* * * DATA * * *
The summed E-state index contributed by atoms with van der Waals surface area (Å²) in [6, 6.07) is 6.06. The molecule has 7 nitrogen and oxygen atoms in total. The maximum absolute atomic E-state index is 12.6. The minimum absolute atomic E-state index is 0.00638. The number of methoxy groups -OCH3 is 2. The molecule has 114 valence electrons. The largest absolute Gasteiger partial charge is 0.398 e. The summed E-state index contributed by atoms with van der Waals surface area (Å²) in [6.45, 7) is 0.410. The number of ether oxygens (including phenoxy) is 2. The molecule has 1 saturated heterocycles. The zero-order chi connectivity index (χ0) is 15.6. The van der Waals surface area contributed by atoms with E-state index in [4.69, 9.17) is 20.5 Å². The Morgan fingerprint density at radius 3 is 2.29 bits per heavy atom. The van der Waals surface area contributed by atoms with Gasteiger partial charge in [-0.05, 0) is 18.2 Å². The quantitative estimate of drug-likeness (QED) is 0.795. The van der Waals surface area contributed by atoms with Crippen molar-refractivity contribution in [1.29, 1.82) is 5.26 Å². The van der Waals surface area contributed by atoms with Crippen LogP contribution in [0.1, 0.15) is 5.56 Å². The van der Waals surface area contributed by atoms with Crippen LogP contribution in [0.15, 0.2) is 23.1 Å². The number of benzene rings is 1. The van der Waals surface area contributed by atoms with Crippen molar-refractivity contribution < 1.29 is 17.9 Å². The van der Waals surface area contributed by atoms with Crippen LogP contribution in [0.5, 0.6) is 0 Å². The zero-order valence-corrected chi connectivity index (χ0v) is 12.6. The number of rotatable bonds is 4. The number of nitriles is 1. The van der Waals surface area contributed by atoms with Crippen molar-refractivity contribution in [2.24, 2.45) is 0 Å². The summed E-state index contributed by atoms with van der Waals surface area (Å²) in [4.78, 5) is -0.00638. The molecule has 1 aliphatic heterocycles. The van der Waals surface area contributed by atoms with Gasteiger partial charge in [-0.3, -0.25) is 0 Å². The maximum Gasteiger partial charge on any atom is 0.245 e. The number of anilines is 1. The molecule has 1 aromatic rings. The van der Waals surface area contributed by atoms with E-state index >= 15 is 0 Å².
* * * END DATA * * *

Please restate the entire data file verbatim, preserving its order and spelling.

The summed E-state index contributed by atoms with van der Waals surface area (Å²) in [6, 6.07) is 6.06. The molecule has 7 nitrogen and oxygen atoms in total. The maximum absolute atomic E-state index is 12.6. The minimum absolute atomic E-state index is 0.00638. The number of methoxy groups -OCH3 is 2. The molecule has 114 valence electrons. The largest absolute Gasteiger partial charge is 0.398 e. The summed E-state index contributed by atoms with van der Waals surface area (Å²) in [6.45, 7) is 0.410. The number of ether oxygens (including phenoxy) is 2. The molecule has 1 saturated heterocycles. The zero-order chi connectivity index (χ0) is 15.6. The van der Waals surface area contributed by atoms with E-state index in [4.69, 9.17) is 20.5 Å². The Morgan fingerprint density at radius 3 is 2.29 bits per heavy atom. The van der Waals surface area contributed by atoms with Gasteiger partial charge in [-0.05, 0) is 18.2 Å². The quantitative estimate of drug-likeness (QED) is 0.795. The van der Waals surface area contributed by atoms with Crippen molar-refractivity contribution in [1.29, 1.82) is 5.26 Å². The van der Waals surface area contributed by atoms with Crippen LogP contribution in [0.1, 0.15) is 5.56 Å². The van der Waals surface area contributed by atoms with Crippen LogP contribution in [0.15, 0.2) is 23.1 Å². The number of benzene rings is 1. The van der Waals surface area contributed by atoms with Crippen molar-refractivity contribution < 1.29 is 17.9 Å². The van der Waals surface area contributed by atoms with Crippen LogP contribution in [0.5, 0.6) is 0 Å². The zero-order valence-corrected chi connectivity index (χ0v) is 12.6. The number of rotatable bonds is 4. The number of nitriles is 1. The van der Waals surface area contributed by atoms with Crippen molar-refractivity contribution in [2.24, 2.45) is 0 Å². The summed E-state index contributed by atoms with van der Waals surface area (Å²) in [4.78, 5) is -0.00638. The molecule has 1 aliphatic heterocycles. The van der Waals surface area contributed by atoms with Gasteiger partial charge in [-0.3, -0.25) is 0 Å². The maximum Gasteiger partial charge on any atom is 0.245 e. The number of anilines is 1. The molecule has 1 aromatic rings. The van der Waals surface area contributed by atoms with E-state index >= 15 is 0 Å².